Former President Donald Trump's environmental agenda suffered two significant losses in court this week when federal judges enacted rules that would have made it difficult to regulate pollution.
On Wednesday, a federal judge blocked a rule passed in the Trump administration's final days that would have restricted the use of so-called "secret science". This term is used by conservatives to refer to data that is confidential for the privacy of patients. in the regulation of pollutants by the Environmental Protection Agency.
And on Friday, a three-person jury in the Washington DC Circuit Court overturned rules that relaxed EPA's enforcement of ozone standards under the Clean Air Act when the jury found that Trump-era policies were “against the plain language of the law violates, "and" is based on an improper interpretation of the Statute. "
The first case depended on the timing of the rule change – it was initiated on January 6 under former EPO administrator Andrew Wheeler, who was himself a former coal lobbyist. Wheeler argued that the rule would increase transparency by ensuring that public health policies are based on data that can be verified by anyone.
However, critics of the rule said it would limit the powers of agencies like the EPA to protect public health, as much of the agency's science relies on work containing confidential patient data that cannot legally be made public.
For example, a landmark 1993 Harvard study that found a direct link between exposure to pollutants and mortality rates has been the basis for EPA regulation of particulate matter for years. However, because this study used anonymized health data, the Trump Rule would have prevented this and similar studies from being used to create regulations.
On Wednesday, US District Judge Brian Morris, an Obama-appointed representative in Montana, joined the critics on the rule, saying the Trump administration's decision to pass the rule two weeks before Trump left office was "capricious." " be.
He ordered the implementation of the rule to be postponed until February 5 so that President Joe Biden's administration could judge whether or not to implement the rule.
In Friday's case, three judges on the United States Court of Appeal for Washington, DC – Judges Harry Edwards, David Tatel and Gregory Katsas, appointed by former Presidents Carter, Clinton and Trump – found that parts of the rules were relaxing ozone regulations not legal.
The regulations passed in 2015 and 2018 allowed polluters and civil servants to flexibly comply with the ozone regulations of the Federal Clean Air Act. An important rule change has given polluters leeway to produce compounds that act as precursors to ozone, which can be toxic. This rule enabled polluters to trade the emission of a particular ozone precursor for another known ozone precursor. Two other rules allowed states to flexibly meet ozone requirements, and a fourth gave rulings to areas that failed to meet ozone reduction thresholds if they could demonstrate that they had a plan to meet those targets.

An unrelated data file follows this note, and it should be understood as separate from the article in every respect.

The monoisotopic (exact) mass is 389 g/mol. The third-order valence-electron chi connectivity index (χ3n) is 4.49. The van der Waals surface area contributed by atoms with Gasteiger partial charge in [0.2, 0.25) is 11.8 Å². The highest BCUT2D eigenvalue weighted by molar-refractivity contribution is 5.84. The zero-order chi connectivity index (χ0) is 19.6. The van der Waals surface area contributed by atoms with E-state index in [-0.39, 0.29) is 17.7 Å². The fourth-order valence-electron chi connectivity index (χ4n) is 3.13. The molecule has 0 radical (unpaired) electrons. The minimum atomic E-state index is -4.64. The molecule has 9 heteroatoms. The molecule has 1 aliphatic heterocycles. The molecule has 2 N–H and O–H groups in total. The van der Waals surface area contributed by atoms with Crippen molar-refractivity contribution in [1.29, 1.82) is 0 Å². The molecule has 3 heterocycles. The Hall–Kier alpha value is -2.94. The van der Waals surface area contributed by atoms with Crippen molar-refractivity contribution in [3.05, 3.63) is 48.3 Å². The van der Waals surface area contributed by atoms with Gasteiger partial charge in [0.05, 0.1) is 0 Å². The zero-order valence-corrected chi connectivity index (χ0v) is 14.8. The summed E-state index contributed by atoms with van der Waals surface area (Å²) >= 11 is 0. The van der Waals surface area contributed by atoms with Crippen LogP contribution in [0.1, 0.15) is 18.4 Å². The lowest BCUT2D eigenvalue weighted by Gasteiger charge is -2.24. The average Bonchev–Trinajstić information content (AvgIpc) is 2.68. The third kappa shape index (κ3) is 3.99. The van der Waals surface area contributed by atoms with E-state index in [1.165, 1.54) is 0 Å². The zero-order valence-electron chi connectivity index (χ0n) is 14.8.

Environmental groups that challenged each of these provisions, including the Sierra Club and Earthjustice, called these changes "loopholes."
Biden has pledged to reverse Trump's environmental policy
The Trump administration reversed nearly 100 environmental protections in just four years. During the campaign, Biden promised to undo many of these actions and spent part of his early days in office doing so.
As Ella Nilsen from Vox reported:
On Wednesday, Biden signed a series of executive measures to turn this plan into a reality. In them, he instructed his administration to take a “state-wide approach” to combating climate change, which included ordering federal agencies to buy green electricity and zero-emission vehicles, instructing the US Department of the Interior to conclude new oil and natural gas leases on public Property or to interrupt off the coast.
These new orders come on top of Biden's first steps by the executive to re-join the Paris Climate Agreement and instruct his agencies to reverse a number of measures taken by former President Trump to lower environmental regulations and emissions standards.
Biden has signaled that climate policy will also be a central element of his economic agenda.
"Biden's business agenda is his climate change agenda; his climate change agenda is his business agenda," Sam Ricketts – co-founder of Evergreen climate policy group and senior fellow of the Progressive Center for American Progress Think Tanks – told Nilsen.
In the short term, this means finding ways to create new jobs, according to the President. And that focus was shown in one of the executive orders he signed on Wednesday that, among other things, instructed his administration to look for ways to convert fossil fuel hubs into communities focused on renewable energy.
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